• Was it a UFO or an Air Force refueling operation?

    Between 1952 and 1969, the U.S. Air Force conducted a study of UFO sightings known as “Project Blue Book.”

    Project Blue Book goals were to scientifically analyze UFO data and to determine if UFOs were a national security threat. In those 17 years, more than 12,000 reported UFO sightings were analyzed. Most of the “UFOs” were explained away as known aircraft or naturally occurring phenomenon.

    The project ended in 1969, when it was concluded there was nothing anomalous or dangerous about the reported UFOs and that there was no evidence that any of the UFOs were in fact extraterrestrial, according to the history website Fold3.com.

    One sighting was reported on a late Sunday night at about 10 p.m. Oct. 30, 1955, in Williston by a police officer whose name was redacted from the report. The officer was 40 years old and had attained a fifth-grade education.

    The report noted the “Source gave much thought to each question and asked and seems fairly sure of his answers. In the opinion of the investigator, source was fairly reliable.”

  • CES students learn about forestry

    Usher Land and Timber, along with the Florida Forestry Service, sent three foresters to speak to fourth graders about Forestry Week. The students learned the importance of trees and their many uses. The foresters were Joe McKenzie Sr., Florida Forestry Service; Sean Gilbert, UF intern; and Eric Handley, forester, both with Usher Land and Timber.

  • Beck wins tiebreaker in Ladies Division at Rye Grass

    The 40th Annual Rye Grass Invitational Tournament held its ladies round Oct. 13 and Oct. 14, and added a Ladies Scramble for the first time in its history on the morning of the opening day (Oct. 12) at the Chiefland Golf and Country Club.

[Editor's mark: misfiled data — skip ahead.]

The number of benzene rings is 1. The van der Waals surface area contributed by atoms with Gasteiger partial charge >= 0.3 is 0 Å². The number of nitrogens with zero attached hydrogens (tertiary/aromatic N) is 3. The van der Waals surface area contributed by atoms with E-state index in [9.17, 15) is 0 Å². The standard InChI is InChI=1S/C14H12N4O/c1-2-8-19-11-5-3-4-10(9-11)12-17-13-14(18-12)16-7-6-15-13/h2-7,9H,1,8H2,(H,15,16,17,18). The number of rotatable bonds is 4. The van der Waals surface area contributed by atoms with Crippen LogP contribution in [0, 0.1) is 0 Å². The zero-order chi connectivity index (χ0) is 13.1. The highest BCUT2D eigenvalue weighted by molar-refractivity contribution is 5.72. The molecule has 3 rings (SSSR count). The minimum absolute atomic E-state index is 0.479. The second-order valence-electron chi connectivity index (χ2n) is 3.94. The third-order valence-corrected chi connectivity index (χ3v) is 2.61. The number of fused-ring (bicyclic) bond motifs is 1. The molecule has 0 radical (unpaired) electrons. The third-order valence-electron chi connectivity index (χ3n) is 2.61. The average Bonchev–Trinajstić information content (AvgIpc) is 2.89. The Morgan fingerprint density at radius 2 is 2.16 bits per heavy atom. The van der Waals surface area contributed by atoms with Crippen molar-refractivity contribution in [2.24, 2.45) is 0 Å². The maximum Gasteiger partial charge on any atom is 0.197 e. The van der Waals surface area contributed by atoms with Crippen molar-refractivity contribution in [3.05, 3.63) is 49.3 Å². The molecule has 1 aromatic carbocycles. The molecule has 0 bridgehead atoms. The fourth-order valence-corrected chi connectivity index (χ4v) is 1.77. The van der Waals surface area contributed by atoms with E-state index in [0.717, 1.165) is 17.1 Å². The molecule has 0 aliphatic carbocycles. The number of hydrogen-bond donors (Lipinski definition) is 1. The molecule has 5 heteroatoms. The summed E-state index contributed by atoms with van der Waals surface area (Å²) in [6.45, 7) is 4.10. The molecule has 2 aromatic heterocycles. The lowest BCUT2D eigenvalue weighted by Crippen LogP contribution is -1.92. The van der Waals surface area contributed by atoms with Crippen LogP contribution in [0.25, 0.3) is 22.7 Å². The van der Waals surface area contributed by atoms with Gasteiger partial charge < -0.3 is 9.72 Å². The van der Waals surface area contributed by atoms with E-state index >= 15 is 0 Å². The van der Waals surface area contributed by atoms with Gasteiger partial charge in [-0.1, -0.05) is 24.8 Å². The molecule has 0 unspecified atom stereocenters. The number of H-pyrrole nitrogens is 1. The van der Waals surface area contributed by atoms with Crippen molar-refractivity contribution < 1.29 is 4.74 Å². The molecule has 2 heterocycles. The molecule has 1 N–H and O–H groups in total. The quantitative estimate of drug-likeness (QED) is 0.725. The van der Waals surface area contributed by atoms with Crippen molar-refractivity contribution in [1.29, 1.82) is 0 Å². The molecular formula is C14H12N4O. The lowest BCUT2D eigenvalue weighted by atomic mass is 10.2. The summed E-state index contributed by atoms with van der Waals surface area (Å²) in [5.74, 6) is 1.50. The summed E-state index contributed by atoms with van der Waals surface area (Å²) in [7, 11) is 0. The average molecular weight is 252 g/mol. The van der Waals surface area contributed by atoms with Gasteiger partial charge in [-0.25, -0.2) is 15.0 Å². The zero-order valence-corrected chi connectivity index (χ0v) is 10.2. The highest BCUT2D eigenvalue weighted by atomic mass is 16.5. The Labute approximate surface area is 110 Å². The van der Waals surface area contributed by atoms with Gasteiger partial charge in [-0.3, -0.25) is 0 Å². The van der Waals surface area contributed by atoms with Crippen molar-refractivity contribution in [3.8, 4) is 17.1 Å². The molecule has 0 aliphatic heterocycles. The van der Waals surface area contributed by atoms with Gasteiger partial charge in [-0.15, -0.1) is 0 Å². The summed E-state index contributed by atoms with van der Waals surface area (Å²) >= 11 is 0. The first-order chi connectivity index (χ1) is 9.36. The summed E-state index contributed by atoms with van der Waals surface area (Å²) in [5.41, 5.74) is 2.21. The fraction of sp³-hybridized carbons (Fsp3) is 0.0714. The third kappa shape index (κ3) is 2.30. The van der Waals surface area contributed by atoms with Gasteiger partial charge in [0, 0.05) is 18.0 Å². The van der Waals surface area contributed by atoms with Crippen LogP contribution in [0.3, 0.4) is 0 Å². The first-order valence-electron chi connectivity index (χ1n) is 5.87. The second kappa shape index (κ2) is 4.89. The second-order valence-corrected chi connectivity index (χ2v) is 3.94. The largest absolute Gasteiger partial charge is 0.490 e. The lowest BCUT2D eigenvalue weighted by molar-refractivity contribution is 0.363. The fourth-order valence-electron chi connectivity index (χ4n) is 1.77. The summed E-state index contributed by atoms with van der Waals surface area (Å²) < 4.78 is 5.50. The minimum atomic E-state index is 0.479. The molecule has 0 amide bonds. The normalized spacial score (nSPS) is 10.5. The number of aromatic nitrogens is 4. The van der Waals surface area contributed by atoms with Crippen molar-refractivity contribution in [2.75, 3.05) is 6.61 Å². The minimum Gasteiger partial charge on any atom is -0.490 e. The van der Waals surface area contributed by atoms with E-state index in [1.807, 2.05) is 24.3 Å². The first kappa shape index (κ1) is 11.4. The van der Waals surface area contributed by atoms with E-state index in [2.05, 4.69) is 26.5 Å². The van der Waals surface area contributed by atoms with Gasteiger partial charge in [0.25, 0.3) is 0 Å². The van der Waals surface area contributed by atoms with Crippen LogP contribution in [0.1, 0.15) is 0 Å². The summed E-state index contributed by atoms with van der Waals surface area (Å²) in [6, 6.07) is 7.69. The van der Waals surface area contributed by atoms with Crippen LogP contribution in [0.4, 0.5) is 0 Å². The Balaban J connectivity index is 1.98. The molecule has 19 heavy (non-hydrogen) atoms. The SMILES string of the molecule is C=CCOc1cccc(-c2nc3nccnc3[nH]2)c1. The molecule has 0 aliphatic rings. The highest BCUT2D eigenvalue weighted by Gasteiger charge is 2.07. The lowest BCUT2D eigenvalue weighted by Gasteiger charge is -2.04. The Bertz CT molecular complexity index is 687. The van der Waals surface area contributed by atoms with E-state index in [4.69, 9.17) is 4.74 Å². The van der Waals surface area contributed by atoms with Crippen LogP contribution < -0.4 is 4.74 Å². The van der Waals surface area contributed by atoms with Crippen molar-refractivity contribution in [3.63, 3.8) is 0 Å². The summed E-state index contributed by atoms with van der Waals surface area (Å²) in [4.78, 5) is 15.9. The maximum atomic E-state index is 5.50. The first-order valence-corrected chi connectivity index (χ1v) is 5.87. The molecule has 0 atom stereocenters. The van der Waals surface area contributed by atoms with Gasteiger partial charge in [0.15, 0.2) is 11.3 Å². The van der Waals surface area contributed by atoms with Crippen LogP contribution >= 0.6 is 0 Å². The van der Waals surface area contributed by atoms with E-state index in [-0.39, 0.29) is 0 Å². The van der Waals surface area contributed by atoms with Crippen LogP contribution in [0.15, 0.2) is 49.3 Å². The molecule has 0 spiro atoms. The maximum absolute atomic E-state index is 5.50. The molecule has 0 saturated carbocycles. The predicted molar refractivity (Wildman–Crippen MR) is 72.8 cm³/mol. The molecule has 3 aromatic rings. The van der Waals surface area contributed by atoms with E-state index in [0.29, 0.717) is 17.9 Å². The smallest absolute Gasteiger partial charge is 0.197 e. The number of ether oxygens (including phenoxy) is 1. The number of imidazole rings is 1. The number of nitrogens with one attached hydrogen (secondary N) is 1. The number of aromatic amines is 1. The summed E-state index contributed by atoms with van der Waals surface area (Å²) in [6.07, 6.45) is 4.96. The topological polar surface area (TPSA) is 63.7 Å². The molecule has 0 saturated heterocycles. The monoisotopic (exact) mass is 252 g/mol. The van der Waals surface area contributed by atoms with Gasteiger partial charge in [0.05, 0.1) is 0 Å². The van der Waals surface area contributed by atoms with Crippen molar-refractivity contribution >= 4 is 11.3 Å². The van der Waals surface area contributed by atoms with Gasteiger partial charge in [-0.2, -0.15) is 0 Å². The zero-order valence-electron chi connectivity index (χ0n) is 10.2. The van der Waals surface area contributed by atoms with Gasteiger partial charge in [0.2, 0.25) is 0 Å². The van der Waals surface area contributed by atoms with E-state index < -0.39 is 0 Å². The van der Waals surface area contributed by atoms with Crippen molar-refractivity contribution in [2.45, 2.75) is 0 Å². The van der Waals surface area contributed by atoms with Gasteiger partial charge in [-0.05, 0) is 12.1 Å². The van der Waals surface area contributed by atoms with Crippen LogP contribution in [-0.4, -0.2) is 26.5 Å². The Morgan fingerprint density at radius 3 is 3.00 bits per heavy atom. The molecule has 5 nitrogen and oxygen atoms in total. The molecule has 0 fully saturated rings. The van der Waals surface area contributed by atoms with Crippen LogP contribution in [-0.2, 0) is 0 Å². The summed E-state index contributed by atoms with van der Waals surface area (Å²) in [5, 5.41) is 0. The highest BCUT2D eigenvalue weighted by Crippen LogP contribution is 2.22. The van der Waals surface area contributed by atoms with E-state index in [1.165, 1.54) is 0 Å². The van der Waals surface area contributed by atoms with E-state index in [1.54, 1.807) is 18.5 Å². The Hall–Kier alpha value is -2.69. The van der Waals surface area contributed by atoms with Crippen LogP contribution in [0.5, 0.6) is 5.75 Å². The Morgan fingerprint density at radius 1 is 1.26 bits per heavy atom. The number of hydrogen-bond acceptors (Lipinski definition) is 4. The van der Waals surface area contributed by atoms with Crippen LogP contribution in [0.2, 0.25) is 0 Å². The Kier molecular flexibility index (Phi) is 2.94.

Eighteen ladies participated and competed well in the first-time scramble. The lowest grossing team turned in a four-over-par 76, while the lowest net group fired a 67.

    The ladies division played its first round of the tournament the next day, with similarly competitive results, as they battled the humidity and gusty winds.

    Betty Beck and Terry Harris each shot a two-day low of 142, with Beck claiming the win on a tiebreaker; the decisive hole was Beck’s par on No. 17.

    Donna Schaffer narrowly trailed the pair with a 143 to finish third.
     

  • Mayes, Chemin voted BMHS homecoming royal couple

    Bronson Middle High School announced its Homecoming King and Queen Oct. 13 at halftime of its football game against Branford.

    Taeya Mayes was crowned the 2017 BMHS Homecoming Queen, and Caleb Chemin was announced as the 2017 King.

    Mayes was joined by fellow Queen contestants Brianna Quinn, Rebecca Rodgers and Diamond Sheffield. The remaining King contestants included Adam Abouzid, John Konstantis and Jarius Thomas.

    Noah Anderson and Naomi Baez were selected Homecoming Prince and Princess, respectively. The Prince and Princess are picked among the eighth-grade court at BMHS. Alana Goodman and Kayla Shannon were also on the Princess Court; Mahki Bostic and Jesse Williams joined Anderson on the Prince Court.

    The ninth-grade attendants were Zoe Stocco and Jeremy Collins. The tenth-grade attendants were Ashley Blatchford and Blayne Thomas. Aliya Haynes and Cole Langston represented the eleventh-grade attendants.

    2016 Queen and King Faith Hyde and Caleb Rice joined this year’s court for the ceremony.

  • CMHS flag corps claims best in class at Lecanto Invitational

    The Chiefland Middle High School flag corps took best in class at the first-ever Panther Pride Invitational Marching Band Festival at Lecanto High School in Citrus County. The Chiefland Marching Indians placed second in class in the band competition, which featured 11 schools in participation. The Marching Indians perform a routine of songs by Journey. Chiefland next performs Oct. 28 in Lake City at its Marching Performance Assessment.